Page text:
Also known as an "open" myomectomy, an abdominal myomectomy is a major surgical procedure. It involves making an incision through the skin on the lower abdomen, known as a "bikini cut," and removing the fibroids from the wall of the uterus. The uterine muscle is then sewn back together using several layers of stitches.
What is a myomectomy?
A myomectomy describes a surgical procedure involving the removal of uterine fibroids while preserving the uterus. Fibroids are noncancerous growths can that develop in or on the walls of the uterus.
Uterine fibroids, also known as leiomyomas and myomas, are the most commonTrusted Source noncancerous, or benign, tumors in females of childbearing age. Fibroids refer to growths of smooth muscle cells and connective tissue that may be present in or on the walls of the uterus.
A person may have one or multiple fibroids, which can vary in size. Some people may not experience symptoms, while others have heavy and painful periods. Fibroids become more common as females age, and between 20-80%Trusted Source of females develop them by the age of 50 years. While most uterine fibroids are noncancerous, they can be cancerous in rare cases, where doctors call them leiomyosarcomas.
If a fibroid is potentially affecting a person's fertility, causing symptoms, or has features that may suggest malignancy, surgical removal, or a myomectomy, may be an appropriate treatment.
In this article, we will discuss the myomectomy procedure, including who may be a suitable candidate, how to prepare for the surgery, and what the operation may involve.
Hysteroscopic myomectomy :
This myomectomy type involves inserting a hysteroscope, a camera with an attached light, through the vagina and cervix and into the uterus. A surgeon can then use surgical instruments, such as a wire or loop, to remove the fibroids inside the uterus.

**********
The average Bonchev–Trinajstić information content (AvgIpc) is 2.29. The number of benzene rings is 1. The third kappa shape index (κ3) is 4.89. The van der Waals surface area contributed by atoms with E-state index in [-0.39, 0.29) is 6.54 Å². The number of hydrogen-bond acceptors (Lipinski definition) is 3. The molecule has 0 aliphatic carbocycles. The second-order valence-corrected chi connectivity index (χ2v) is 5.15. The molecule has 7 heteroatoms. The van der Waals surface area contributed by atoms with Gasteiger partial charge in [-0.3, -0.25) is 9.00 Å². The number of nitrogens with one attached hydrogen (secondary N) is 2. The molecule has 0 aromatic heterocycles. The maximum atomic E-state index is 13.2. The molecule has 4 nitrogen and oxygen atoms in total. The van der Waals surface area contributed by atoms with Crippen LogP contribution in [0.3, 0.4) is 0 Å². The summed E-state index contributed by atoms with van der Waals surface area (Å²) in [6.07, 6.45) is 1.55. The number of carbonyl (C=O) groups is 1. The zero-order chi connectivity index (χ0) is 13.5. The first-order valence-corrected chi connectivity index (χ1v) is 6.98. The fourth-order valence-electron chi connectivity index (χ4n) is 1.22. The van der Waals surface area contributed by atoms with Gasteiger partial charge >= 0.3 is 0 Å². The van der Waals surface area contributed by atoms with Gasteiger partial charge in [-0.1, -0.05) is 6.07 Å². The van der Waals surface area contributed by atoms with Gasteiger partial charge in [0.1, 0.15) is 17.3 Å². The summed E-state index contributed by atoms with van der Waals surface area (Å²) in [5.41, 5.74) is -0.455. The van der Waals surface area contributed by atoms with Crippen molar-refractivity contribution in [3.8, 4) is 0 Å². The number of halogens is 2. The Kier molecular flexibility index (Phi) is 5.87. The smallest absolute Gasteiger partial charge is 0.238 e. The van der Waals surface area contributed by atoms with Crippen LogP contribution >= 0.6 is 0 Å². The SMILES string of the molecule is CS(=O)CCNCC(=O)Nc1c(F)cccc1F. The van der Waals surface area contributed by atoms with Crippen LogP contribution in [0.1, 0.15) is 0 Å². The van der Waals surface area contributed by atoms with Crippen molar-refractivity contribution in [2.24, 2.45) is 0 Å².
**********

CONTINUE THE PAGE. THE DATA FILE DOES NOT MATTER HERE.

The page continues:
This type of myomectomy is only suitable for a person with fibroids inside the uterine hysteroscope or just beneath the inner lining of the uterus.
Robotic myomectomy :
This procedure combines high-definition 3D magnification, robotic technology, and small instruments to remove fibroids.
A surgeon will make several small incisions in the abdomen. These cuts will allow the robotic arms and instruments to enter the uterus and remove the fibroids. Depending on the size of the fibroid, the surgeon may need to break the fibroid down into smaller pieces to remove it from the abdomen.
A 2018 retrospective study found that a robotic myomectomy was suitable for removing large uterine fibroids and had a low complication rate. Additionally, this method uses a minimally invasive approach, generally resulting in a shorter hospital stay and quicker recovery.
A challenging job to cure critical patients.